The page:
Eighteen states now require national certification, in which students complete an internship in school psychology. Before you choose a school psychology graduate program, be sure to check the specific licensing requirements in your state. All school psychologists must be certified and/or licensed by the state in which they practice. National certification is available through the National Association of School Psychologists and consists of a master’s degree plus 30 graduate semester hours, a 1200-hour supervised internship, and a passing score on the National School Psychology Examination.
More than 200 U. S. colleges and universities offer school psychology programs. Students enrolled in master’s degree programs will take courses in analysis of human behavior, behavior disorders, professional and ethical foundations, interview techniques, tests and measurements, assessment of personality, and psychopathology of childhood and adolescence. School psychology is still a relatively young profession. The National Association of School Psychology (NASP) was established and formally recognized as a doctoral specialty by the American Psychological Association (APA) in 1968.
In 2002, U. S. News and World Report named school psychology one of the top ten “hot professions. ” Many school psychologists in the field are retiring, creating a demand for qualified school psychologists. Job Outlook and Advancement, Employment of psychologists in all areas is expected to grow faster than average for all occupations through the year 2005. Indications are strong that students, who are affected by family strife, crime, alcohol and drug abuse, and other problems, will increasingly seek counsel of school psychologists.
Those with doctorate degrees will find employment opportunities as administrators in large school systems or in school districts, or working at the state level in education. How Much Do School Psychologists Typically Earn? According to the Occupational Outlook Handbook published by the U. S. Department of Labor, the average salary for a psychologist working in an elementary or secondary school is $58,360. Reschly and Wilson (1995) found that the average salary for a school psychologist in a faculty position was $57,000.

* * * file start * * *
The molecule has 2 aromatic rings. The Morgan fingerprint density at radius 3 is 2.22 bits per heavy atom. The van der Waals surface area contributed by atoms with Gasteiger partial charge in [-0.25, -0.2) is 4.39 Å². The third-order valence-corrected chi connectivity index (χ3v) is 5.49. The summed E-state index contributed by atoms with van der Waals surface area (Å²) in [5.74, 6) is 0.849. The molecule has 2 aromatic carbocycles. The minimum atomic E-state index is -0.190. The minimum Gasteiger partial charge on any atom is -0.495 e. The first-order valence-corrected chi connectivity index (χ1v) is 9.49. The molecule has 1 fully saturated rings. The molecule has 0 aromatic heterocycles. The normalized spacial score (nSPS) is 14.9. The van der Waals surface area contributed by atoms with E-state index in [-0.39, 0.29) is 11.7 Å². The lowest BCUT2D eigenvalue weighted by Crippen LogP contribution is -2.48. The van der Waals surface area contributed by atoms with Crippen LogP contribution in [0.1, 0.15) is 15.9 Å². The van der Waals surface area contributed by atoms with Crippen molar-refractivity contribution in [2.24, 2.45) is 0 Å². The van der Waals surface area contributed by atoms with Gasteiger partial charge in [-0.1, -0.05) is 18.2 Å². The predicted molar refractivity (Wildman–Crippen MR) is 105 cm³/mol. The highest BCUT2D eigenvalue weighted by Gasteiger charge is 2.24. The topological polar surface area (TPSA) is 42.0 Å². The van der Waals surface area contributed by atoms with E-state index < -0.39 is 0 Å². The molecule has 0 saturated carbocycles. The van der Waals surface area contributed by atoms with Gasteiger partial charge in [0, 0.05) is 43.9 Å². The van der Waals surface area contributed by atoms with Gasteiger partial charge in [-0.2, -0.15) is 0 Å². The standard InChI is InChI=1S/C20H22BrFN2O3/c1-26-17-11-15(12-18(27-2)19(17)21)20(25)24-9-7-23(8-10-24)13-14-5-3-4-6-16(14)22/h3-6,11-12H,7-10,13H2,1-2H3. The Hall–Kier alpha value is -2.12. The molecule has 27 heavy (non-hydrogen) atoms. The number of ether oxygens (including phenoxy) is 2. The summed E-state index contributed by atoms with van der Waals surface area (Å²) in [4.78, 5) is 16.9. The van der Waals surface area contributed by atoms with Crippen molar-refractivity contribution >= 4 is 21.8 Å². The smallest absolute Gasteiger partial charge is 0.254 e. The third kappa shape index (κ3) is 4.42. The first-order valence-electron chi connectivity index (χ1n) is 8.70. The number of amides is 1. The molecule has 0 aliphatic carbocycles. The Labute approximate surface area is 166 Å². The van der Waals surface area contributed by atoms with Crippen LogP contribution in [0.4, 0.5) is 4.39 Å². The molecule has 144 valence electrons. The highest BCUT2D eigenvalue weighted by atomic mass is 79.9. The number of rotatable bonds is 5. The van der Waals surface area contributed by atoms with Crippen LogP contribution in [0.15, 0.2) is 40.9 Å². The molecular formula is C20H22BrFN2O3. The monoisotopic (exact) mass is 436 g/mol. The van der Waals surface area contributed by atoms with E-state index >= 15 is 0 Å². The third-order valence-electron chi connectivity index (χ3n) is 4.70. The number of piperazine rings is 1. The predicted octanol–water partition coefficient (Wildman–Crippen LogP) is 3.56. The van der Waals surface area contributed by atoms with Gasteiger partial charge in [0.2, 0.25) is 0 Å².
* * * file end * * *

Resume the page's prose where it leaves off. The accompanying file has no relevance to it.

The average salary for a practicing school psychologist with a doctoral degree was $51,000, with master’s-level professionals earning an average of $40,000 per year. Psychologists work with people, developing relationships and comforting them. Other occupations with similar duties include: Clergy, Counselors, Human resources, training, and labor relations managers and specialists, Social workers, Sociologists and political scientists, Teachers special education.
References: Bureau of Labor Statistics, U. S. Department of Labor, Occupational Outlook Handbook, 2006-07 Edition, Psychologists, on the Internet at http://www. bls. gov/oco/ocos056. htm Reschly, D. & Wilson, M. (1995). School psychology practitioners and faculty: 1986 to 1991-92 trends in demographics, roles, satisfaction, and system reform. School Psychology Review, 24(1), 62-80. CEC | School Psychologist. (n. d. ). CEC | Home. Retrieved April 20, 2010, from